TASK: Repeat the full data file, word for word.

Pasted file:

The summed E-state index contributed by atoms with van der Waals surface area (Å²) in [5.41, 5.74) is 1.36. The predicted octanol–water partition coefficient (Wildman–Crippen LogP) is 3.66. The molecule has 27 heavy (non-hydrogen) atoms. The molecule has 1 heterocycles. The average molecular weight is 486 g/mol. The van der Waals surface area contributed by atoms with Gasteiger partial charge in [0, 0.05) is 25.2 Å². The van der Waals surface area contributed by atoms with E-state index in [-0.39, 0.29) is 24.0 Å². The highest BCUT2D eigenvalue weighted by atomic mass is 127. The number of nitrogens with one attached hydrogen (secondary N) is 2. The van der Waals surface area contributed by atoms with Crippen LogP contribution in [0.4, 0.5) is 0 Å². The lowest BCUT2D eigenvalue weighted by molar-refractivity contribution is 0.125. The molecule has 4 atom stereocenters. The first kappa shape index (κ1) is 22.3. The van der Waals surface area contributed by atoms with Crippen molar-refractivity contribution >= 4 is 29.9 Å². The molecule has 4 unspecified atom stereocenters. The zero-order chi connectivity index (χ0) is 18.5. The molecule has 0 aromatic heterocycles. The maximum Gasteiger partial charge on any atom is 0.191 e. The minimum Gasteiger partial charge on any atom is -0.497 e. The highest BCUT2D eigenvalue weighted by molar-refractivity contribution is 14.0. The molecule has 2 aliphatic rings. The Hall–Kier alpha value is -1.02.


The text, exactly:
The summed E-state index contributed by atoms with van der Waals surface area (Å²) in [5.41, 5.74) is 1.36. The predicted octanol–water partition coefficient (Wildman–Crippen LogP) is 3.66. The molecule has 27 heavy (non-hydrogen) atoms. The molecule has 1 heterocycles. The average molecular weight is 486 g/mol. The van der Waals surface area contributed by atoms with Gasteiger partial charge in [0, 0.05) is 25.2 Å². The van der Waals surface area contributed by atoms with E-state index in [-0.39, 0.29) is 24.0 Å². The highest BCUT2D eigenvalue weighted by atomic mass is 127. The number of nitrogens with one attached hydrogen (secondary N) is 2. The van der Waals surface area contributed by atoms with Crippen LogP contribution in [0.4, 0.5) is 0 Å². The lowest BCUT2D eigenvalue weighted by molar-refractivity contribution is 0.125. The molecule has 4 atom stereocenters. The first kappa shape index (κ1) is 22.3. The van der Waals surface area contributed by atoms with Crippen molar-refractivity contribution >= 4 is 29.9 Å². The molecule has 4 unspecified atom stereocenters. The zero-order chi connectivity index (χ0) is 18.5. The molecule has 0 aromatic heterocycles. The maximum Gasteiger partial charge on any atom is 0.191 e. The minimum Gasteiger partial charge on any atom is -0.497 e. The highest BCUT2D eigenvalue weighted by molar-refractivity contribution is 14.0. The molecule has 2 aliphatic rings. The Hall–Kier alpha value is -1.02.